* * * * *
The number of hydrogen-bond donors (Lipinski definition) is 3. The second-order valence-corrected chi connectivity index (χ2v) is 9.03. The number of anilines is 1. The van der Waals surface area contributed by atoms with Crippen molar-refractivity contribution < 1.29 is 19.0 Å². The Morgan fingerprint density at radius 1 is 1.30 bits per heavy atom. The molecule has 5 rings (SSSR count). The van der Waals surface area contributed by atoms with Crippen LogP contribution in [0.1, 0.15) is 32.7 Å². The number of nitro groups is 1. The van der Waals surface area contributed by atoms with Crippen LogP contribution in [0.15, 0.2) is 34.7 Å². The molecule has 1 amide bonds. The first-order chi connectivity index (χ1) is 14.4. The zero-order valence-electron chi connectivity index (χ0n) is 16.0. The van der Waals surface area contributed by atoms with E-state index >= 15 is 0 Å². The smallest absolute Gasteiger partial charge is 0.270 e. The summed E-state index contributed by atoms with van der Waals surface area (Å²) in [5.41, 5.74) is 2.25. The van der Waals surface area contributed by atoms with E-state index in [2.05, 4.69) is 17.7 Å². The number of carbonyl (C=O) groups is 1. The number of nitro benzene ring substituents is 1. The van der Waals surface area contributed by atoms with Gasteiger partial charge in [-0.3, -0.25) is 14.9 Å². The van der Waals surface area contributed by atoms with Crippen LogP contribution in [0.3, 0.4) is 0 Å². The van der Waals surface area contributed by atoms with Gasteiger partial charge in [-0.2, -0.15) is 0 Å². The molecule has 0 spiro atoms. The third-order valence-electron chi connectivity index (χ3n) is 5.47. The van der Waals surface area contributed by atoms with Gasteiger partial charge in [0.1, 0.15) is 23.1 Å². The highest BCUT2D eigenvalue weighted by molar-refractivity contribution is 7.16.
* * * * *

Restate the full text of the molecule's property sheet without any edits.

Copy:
The number of hydrogen-bond donors (Lipinski definition) is 3. The second-order valence-corrected chi connectivity index (χ2v) is 9.03. The number of anilines is 1. The van der Waals surface area contributed by atoms with Crippen molar-refractivity contribution < 1.29 is 19.0 Å². The Morgan fingerprint density at radius 1 is 1.30 bits per heavy atom. The molecule has 5 rings (SSSR count). The van der Waals surface area contributed by atoms with Crippen LogP contribution in [0.1, 0.15) is 32.7 Å². The number of nitro groups is 1. The van der Waals surface area contributed by atoms with Crippen LogP contribution in [0.15, 0.2) is 34.7 Å². The molecule has 1 amide bonds. The first-order chi connectivity index (χ1) is 14.4. The zero-order valence-electron chi connectivity index (χ0n) is 16.0. The van der Waals surface area contributed by atoms with E-state index >= 15 is 0 Å². The smallest absolute Gasteiger partial charge is 0.270 e. The summed E-state index contributed by atoms with van der Waals surface area (Å²) in [5.41, 5.74) is 2.25. The van der Waals surface area contributed by atoms with E-state index in [2.05, 4.69) is 17.7 Å². The number of carbonyl (C=O) groups is 1. The number of nitro benzene ring substituents is 1. The van der Waals surface area contributed by atoms with Gasteiger partial charge in [-0.3, -0.25) is 14.9 Å². The van der Waals surface area contributed by atoms with Crippen LogP contribution in [0.3, 0.4) is 0 Å². The van der Waals surface area contributed by atoms with Gasteiger partial charge in [-0.2, -0.15) is 0 Å². The molecule has 0 spiro atoms. The third-order valence-electron chi connectivity index (χ3n) is 5.47. The van der Waals surface area contributed by atoms with Gasteiger partial charge in [0.1, 0.15) is 23.1 Å². The highest BCUT2D eigenvalue weighted by molar-refractivity contribution is 7.16.